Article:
Thursday, December 30, 2010

Happy New Year from My Old Historic House!

This is a very old,  Victorian ,German Sign.
 I send everyone in BLOGLAND, New Years Wishes. Have a safe and happy New Years Eve and the best year ever 2011!   From  My Old Historic House to Your House, Happy New Year ! Richard Cottrell and Sissy Dog the Beagle.

Monday, December 27, 2010

Images of the Past

   Some times, when you are just in the right spirit, and you pier into a mirror, you can see images of the past. Perhaps, this is Elizabeth Mountjoy Elgin, in her parlor ,at the 1845 Elgin / Cottrell House, Mirror. Perhaps. Just Perhaps!

Mirror - Mirror On The Wall

  Mirrors,Mirrors, everywhere, that was the norm for an American ,Ante- Bellum home, before the Civil War. Imported from France and made in America,mirrors, were widly used in the decor of that day.
    The defination of a mirror, is a sheet of glass ,coated on it's back ,with silver, to produce images, by reflection.The first mirrors were metal, made during the Middle Ages.They were highly polished to reflect light.In the 16th century, Italians made mirrors, with sheets of glass ,with polished metal sheets on the back. They could  not be very big, and they were heavy. The chemical process of coating a glass surface ,with metallic silver, was discovered in 1835. This is the modern day way to make mirrors. Mirrors have a long history of use as household objects of decoration.New cheaper techniques in the 19th century, led to a great profiferation in their use. Not only were they hung on walls, but were incorporated into pieces of furniture.Improved skills in mirror making also made it possible to use large sheets of mirror, for over the mantles and the popular pier mirrors.
   Mirrors over fireplace mantles,(Over the mantle Mirrors) and Pier Mirrors between two windows were popular in most Victorian homes. The purpose of these mirrors was three fold. One, to reflect light, most houses of that period were lite with candles or whale oil. Gas  and oil lamps were used late in the period. None of the above produced great light, so the mirrors would make the rooms brighter. Two, the Pier mirrors between two windows, made the room to appear bigger. It seemed to continue on. They also reflected the light. Three,the mirrors were so very beautiful and added so much style and grace to a homes interior.If you wanted to show you were a man of means, the way to do that ,was  your home. And a home with mirrors everywhere, was a home of a man of means,indeed. Gold Gilt, didn't hurt, either.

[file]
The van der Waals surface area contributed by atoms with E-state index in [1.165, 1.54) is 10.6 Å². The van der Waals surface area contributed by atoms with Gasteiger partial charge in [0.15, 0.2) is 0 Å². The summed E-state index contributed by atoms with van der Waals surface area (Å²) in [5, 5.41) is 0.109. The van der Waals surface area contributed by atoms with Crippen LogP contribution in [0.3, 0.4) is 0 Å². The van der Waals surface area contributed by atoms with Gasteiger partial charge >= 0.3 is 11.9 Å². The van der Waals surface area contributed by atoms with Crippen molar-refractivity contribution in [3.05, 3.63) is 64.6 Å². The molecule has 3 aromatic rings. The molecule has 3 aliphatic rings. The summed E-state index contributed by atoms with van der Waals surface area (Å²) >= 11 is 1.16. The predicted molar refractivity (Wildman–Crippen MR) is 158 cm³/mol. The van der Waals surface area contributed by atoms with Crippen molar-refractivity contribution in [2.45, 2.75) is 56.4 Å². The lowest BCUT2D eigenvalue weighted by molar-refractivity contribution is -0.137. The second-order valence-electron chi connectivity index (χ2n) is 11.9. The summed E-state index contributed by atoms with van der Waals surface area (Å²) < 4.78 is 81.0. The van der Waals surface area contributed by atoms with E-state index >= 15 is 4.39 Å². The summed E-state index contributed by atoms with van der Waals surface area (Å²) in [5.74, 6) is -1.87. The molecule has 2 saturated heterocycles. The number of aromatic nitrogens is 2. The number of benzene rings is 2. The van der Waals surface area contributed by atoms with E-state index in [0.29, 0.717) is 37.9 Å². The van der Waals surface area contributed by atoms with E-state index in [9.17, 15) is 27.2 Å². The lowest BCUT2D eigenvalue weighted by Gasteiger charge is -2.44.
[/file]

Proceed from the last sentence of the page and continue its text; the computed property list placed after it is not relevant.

Over the years I have somehow managed to amase a collect of mirrors for my old Historic House. Some were raised from near death, others were as  beautiful as the day when they were first made. The Over The Mantle in my Up River Parlor came from a fine home in StLouis. It was in my Antique shop there, untill I purchased this home, and then I had to keep it. It has only 3 inches to spare , even though my ceilings are 12 feet. I measured and meaured, and finally, my carpenter and I, just hiked it up there. I have giving most of my mirrors a gold leafing. Using sheets of gold leaf and a soft brush. The same manner in which they were first made.Some like the original finish, but me, I like them to be shiny and bright, like when the house was new.

Over The Mantle Mirror  Up River Parlor.

Rosewood Etergee Up River Parlor.

French Mirrored Cerdenza Up River Parlor.

Cener Cartouch Of Up River Parlor Over Mantle Mirror..

Rosewood Etergee Up River Parlor.

Gold Gilt Pier Mirror Between two Windows Up River Parlor.

Dining Room Over The Mantle Mirror.

Walnut Etergee Down River Parlor.

Dining Room Over The Mantle Mirror.

Walnut Pier Mirror Dining Room.
Close Up of the Dining Room Pier Mirror.

English Mahogany Side Board.

Walnut Etergee Down River Parlor.

Gold Gilt Pier Mirror Down River Parlor.

Top Cartouch Down River Pier Mirror.

Over The Mantle Mirror Down River Parlor..

Cartouch  Down  River Parlor.

Bath Room Mirror.

Master Bed Room Over The Mantle mirror.

Purlpe Guest Chamber.